Woke Up With Hand Pains | Causes & Treatments

Woke Up With Hand Pains | Causes & Treatments

Anatomy of the hand

The hand is composed of many different bones, muscles, and ligaments that allow for a large amount of movement and dexterity. There are 3 major types of bones in the hand itself, including:

Anatomy of  the hand

  • Phalanges. The 14 bones that are found in the fingers of each hand and also in the toes of each foot. Each finger has 3 phalanges (the distal, middle, and proximal); the thumb only has 2.
  • Metacarpal bones. The 5 bones that compose the middle part of the hand.
  • Carpal bones. The 8 bones that create the wrist. The carpal bones are connected to 2 bones of the arm, the ulnar bone and the radius bone.

 

Numerous muscles, ligaments, and sheaths can be found within the hand. The muscles are the structures that can contract, allowing movement of the bones in the hand. The ligaments are fibrous tissues that help bind together the joints in the hand. The sheaths are tubular structures that surround part of the fingers.

 

Hand pain can happen for many reasons, from accidents to conditions that are ongoing. It can often be treated so that your symptoms ease up.

This article looks at some of the most common causes  and treatments of hand pain.

 

What does hand pain indicate?

Arthritis (the inflammation of one or more joints) is the leading cause of hand pain. It can occur anywhere in the body but is particularly common in the hands and wrist. There are more than 100 different types of arthritis, but the most common are osteoarthritis and rheumatoid arthritis.

When should I be concerned about hand pain?

 

Pain, swelling, or hand/wrist function is getting worse rather than better. You have signs of infection (redness, heat, fever, or chills) You experience tingling or numbness regularly in your hands. Normal, everyday activities are causing pain or are becoming increasingly difficult.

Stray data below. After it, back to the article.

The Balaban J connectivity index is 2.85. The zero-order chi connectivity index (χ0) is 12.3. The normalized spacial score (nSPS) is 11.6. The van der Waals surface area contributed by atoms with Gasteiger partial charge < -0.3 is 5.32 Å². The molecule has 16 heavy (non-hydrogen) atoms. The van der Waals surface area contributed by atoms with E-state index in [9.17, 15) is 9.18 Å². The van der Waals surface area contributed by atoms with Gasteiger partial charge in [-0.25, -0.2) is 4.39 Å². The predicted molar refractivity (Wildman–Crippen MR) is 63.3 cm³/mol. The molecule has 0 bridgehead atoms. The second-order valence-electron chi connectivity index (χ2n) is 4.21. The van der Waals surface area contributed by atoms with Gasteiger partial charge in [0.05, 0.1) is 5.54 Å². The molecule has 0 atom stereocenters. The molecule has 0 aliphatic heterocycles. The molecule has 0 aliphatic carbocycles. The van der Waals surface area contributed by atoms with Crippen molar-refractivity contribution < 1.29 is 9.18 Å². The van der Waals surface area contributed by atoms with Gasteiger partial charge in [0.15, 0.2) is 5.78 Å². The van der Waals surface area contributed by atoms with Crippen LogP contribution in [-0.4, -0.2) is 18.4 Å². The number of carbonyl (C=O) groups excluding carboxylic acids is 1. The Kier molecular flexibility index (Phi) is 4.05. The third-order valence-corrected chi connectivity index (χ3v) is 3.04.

Can heart problems cause hand pain?

The chest pain of a heart attack can spread, or radiate, down one or both arms and to the shoulders. This often happens, and the pain may even extend to the wrist and fingers.

Which disease symptoms is hand pain?

Hand pain is one feature of joint inflammation (arthritis) that may be felt in the hand. Rheumatoid arthritis and osteoarthritis are the two most common types of arthritis in the hand. Repetitive motion injuries, including carpal tunnel syndrome, can cause pain in the wrist and hand.

Cases Of Hand Pains

  • Sleeping positions

Consider changing your sleeping position for better sleep This can also cause back strain and uncomfortable pressure on your joints.

 

  • Bad mattress

If poor sleeping posture isn’t the cause of your hand pain, it could very well be your mattress. Switching out your old mattresses for a new one can greatly improve your sleep.

According to a 2009 studyTrusted Source, switching out mattresses older than nine years for newer ones can improve sleep quality, reduce back discomfort, and reduce stress symptoms.

Before choosing your next mattress, don’t be afraid to ask for professional recommendations.

 

  • Pregnancy

Hand pain during pregnancy is extremely common. Some women may experience this pain as early as 8 weeks into their pregnancy, but it’s most likely to become a problem between the fifth and seventh month.

Pregnancy can cause strain on lowerhand muscles. After sleeping for a long period of time, this hand pain can be worse in the morning, causing prolonged stiffness and muscle tightness.

To reduce pain and discomfort, try stretching up rather than putting pressure on your Hand. If your pain persists, a warm compress may help alleviate discomfort.

 

  • Fibromyalgia

Fibromyalgia is a disorder that causes widespread musculoskeletal pain. It’s believed that fibromyalgia amplifies pain by affecting how your brain processes pain signals. Though anyone is susceptible to fibromyalgia, it’s more common in women than in men.

 

Treatments Of Hand Pains

There are certain treatments a person can use at home to soothe arthritis pain in the wrists, fingers, and thumbs, including :
  1. using topical NSAID gels.
  2. applying hot or cold packs to affected areas.
  3. NSAID oral medication.
  4. using a paraffin wax bath, which coats the hand in wax as a form of heat therapy.
  5. exercising.

 

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